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Baltacha's Olympic dream lifted by wild-card appeal


Judy Murray, the captain of Britain's Fed Cup team, and Roger Draper, the chief executive of the Lawn Tennis Association, have lobbied the International Tennis Federation for two wild cards for home players in the women's singles at this summer's Olympic tournament at Wimbledon.

On next Monday's cut-off date no British women will be ranked high enough to earn direct entry into the Olympics, but in such circumstances the ITF would be expected to award one of their six wild cards to the highest-ranked player from the host nation. However, in Beijing four years ago China's men were given two wild cards.

Elena Baltacha has been British No 1 since 2009, but will be overtaken by Anne Keothavong next week. Baltacha has a particularly strong case for a wild card given her loyalty to the Fed Cup, which, like the Olympic tournament, is run by the ITF. The 28-year-old has been in every British Fed Cup squad since 2001.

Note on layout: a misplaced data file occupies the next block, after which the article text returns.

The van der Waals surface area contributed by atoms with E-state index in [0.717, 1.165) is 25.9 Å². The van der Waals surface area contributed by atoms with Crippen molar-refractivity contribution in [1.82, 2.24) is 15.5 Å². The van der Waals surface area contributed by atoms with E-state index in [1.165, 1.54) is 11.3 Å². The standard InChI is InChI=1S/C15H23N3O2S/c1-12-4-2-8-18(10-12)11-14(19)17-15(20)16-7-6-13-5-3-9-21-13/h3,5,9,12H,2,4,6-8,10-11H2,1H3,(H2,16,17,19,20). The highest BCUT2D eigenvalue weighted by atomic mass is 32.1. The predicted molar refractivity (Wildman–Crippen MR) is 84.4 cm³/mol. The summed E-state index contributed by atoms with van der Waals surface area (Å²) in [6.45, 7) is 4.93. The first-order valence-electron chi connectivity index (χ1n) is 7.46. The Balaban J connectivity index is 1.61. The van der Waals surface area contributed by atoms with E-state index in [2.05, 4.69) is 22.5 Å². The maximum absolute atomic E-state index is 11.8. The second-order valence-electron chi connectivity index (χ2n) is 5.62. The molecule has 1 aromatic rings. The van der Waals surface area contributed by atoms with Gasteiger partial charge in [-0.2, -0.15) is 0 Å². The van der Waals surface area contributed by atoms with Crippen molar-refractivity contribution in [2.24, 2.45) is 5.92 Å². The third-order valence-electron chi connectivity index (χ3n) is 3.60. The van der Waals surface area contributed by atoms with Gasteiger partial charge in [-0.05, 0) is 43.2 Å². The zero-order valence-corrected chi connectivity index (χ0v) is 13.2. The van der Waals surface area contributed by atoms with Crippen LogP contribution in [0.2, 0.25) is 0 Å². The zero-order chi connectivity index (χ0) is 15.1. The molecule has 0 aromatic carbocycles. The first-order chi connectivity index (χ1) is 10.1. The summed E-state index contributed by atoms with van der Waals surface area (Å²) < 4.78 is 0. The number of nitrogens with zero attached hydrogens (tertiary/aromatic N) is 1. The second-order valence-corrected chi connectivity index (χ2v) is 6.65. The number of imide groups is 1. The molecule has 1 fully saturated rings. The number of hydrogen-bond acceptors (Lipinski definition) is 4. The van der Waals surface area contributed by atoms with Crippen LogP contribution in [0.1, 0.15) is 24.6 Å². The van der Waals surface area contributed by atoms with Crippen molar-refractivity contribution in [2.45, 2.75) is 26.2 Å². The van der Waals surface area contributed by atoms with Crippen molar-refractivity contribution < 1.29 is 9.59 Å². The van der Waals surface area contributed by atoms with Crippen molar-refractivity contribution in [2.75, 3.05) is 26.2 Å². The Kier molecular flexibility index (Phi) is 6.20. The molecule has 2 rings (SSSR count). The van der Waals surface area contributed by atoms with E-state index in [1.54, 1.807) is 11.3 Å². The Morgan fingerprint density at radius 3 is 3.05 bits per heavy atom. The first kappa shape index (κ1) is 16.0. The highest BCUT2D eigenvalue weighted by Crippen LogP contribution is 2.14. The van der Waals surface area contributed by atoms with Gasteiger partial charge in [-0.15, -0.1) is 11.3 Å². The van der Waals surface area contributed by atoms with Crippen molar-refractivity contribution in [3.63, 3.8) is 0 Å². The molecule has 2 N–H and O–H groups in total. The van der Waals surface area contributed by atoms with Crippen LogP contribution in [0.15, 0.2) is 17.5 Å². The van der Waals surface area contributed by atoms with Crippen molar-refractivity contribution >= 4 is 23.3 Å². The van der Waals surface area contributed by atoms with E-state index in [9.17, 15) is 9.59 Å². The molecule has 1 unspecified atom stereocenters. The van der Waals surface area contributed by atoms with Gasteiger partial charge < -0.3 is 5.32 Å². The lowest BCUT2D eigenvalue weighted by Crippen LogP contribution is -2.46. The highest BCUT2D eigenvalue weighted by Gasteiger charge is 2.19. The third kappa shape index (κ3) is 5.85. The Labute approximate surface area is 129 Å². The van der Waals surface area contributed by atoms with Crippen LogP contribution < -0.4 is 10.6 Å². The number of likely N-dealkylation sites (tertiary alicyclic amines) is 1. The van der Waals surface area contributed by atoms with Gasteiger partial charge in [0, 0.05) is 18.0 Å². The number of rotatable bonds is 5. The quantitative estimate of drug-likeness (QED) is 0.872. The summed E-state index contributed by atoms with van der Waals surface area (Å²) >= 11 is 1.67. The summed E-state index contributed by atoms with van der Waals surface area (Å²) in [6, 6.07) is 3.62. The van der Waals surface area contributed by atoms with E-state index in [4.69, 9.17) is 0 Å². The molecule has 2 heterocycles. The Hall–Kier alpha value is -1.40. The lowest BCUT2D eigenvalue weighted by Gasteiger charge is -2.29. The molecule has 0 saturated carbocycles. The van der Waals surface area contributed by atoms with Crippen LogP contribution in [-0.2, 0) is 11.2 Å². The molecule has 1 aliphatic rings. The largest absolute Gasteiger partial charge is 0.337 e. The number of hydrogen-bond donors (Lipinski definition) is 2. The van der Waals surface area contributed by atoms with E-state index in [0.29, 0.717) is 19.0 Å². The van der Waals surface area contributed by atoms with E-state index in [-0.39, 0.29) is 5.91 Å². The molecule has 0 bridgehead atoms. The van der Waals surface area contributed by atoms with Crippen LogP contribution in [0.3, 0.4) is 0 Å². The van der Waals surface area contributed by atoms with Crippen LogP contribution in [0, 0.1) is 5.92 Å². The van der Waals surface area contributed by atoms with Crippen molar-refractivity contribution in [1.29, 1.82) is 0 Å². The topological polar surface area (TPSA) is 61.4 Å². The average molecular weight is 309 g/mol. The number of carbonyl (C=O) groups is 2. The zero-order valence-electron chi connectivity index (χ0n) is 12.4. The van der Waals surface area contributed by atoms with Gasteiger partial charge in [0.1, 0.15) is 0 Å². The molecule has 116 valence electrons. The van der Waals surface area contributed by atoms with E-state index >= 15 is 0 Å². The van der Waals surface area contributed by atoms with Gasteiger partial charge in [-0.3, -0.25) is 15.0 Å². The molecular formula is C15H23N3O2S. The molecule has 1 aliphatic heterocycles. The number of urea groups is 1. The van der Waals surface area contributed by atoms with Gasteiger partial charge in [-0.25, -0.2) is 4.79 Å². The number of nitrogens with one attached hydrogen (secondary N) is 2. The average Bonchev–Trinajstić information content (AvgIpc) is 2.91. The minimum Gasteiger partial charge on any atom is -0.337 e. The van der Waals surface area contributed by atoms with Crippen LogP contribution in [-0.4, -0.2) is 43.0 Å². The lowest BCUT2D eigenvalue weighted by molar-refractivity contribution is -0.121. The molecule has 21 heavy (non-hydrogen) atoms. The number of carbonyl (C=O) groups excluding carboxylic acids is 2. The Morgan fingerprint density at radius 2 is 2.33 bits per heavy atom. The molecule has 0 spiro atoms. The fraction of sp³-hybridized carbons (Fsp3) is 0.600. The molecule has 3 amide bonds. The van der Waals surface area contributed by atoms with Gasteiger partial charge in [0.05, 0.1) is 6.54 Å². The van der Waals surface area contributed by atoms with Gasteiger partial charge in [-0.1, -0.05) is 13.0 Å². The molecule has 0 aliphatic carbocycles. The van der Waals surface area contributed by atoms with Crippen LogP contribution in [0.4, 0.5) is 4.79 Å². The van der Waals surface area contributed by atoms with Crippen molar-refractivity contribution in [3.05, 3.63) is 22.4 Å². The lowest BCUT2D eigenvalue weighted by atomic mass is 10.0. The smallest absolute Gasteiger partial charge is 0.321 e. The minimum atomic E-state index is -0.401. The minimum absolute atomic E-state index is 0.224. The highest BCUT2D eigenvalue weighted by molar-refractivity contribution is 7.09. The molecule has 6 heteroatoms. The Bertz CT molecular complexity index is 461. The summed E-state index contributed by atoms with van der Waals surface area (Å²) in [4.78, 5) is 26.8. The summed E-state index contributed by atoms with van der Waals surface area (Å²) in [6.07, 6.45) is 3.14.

Three Britons were yesterday awarded wild cards into next week's Aegon Championships at Queen's Club. Liam Broady, who last year reached the final of the Wimbledon boys' event, will be making his debut at a tour-level tournament, while Oliver Golding, the US Open junior champion, will be competing at Queen's for the second successive year.

The third wild card went to Jamie Baker, 25, who recently reached a career-high No 206 in the rankings. The British No 2, James Ward and Lleyton Hewitt were given wild cards last month.

Kyle Edmund, the last Briton left in the boys' singles at the French Open, lost 6-4, 6-3 yesterday against Belgium's Kimmer Coppejans.